Genkai reactor may have faulty vessel

Study says aging No. 1 unit should be suspended


A nuclear reactor that began operations 36 years ago at Kyushu Electric Power Co.’s Genkai plant may have a faulty pressure vessel, an analysis by researchers showed Saturday.

The No. 1 reactor, which is currently operating, should be suspended until its safety is confirmed, said Hiromitsu Ino, who led the team.

The analysis detected a possible fault in the process of manufacturing a critical unit encasing nuclear fuel assemblies at the No. 1 reactor, casting doubt over the credibility of previous reactor inspections.

Ino, a professor emeritus at the University of Tokyo, and other experts in metals, performed a close analysis of test data to determine the extent to which steel used for the pressure vessel has degraded.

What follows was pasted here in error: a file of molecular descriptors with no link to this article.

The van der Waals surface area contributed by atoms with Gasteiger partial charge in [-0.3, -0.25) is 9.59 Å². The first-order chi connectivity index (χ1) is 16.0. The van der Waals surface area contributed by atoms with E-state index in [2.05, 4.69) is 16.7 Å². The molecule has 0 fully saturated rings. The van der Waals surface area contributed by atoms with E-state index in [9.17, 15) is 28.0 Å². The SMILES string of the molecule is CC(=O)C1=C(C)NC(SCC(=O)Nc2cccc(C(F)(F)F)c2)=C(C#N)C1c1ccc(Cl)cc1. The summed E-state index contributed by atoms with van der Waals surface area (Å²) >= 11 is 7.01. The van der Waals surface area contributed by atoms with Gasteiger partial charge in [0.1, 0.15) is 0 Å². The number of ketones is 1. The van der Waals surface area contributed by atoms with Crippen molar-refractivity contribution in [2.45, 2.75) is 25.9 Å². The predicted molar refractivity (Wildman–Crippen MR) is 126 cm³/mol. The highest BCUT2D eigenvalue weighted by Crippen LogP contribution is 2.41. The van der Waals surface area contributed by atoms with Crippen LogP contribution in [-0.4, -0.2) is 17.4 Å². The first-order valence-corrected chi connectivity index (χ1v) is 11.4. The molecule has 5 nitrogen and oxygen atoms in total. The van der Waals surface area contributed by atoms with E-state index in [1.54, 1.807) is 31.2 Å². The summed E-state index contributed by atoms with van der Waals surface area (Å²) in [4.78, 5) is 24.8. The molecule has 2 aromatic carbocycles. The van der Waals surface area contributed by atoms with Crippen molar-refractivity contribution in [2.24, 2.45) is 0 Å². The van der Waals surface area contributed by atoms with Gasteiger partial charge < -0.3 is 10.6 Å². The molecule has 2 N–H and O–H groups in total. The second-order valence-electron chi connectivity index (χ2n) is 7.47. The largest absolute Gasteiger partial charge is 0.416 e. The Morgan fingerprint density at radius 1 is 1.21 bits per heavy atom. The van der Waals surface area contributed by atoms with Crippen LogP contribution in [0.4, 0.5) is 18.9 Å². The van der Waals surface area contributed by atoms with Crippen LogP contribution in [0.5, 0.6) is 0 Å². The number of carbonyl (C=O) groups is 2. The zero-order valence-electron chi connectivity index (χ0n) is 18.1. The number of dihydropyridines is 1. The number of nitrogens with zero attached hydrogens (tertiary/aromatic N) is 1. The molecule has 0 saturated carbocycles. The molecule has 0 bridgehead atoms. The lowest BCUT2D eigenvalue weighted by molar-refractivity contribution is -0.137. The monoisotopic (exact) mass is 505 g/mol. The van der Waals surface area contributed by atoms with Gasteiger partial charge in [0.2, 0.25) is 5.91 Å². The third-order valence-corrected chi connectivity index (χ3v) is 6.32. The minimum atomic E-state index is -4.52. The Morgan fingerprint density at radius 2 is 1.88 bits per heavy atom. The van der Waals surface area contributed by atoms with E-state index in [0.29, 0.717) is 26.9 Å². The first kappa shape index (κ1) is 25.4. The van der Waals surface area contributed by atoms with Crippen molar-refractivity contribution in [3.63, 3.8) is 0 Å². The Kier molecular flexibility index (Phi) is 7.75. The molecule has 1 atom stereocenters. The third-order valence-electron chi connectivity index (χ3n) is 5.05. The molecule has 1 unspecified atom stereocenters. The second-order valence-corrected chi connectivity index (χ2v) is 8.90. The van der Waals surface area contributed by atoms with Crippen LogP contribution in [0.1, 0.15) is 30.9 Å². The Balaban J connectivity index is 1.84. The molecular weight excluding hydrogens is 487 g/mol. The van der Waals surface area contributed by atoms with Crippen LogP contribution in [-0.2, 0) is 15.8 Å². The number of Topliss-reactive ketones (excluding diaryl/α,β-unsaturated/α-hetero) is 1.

The analysis of the data, which were disclosed by the utility only in July, showed disparities in the quality of steel used for the vessel, pointing to the possibility of an error during the manufacturing process, Ino said.

The No. 1 unit of the Genkai plant in Saga Prefecture began operating in 1975.

“The technique used in manufacturing reactors in the 1970s was unsophisticated,” Ino said. “It’s possible that a faulty manufacturing process existed, and the pressure vessel’s durability is questionable.”

Of the four reactors at the complex, the No. 2 and 3 reactors are currently suspended for regular maintenance.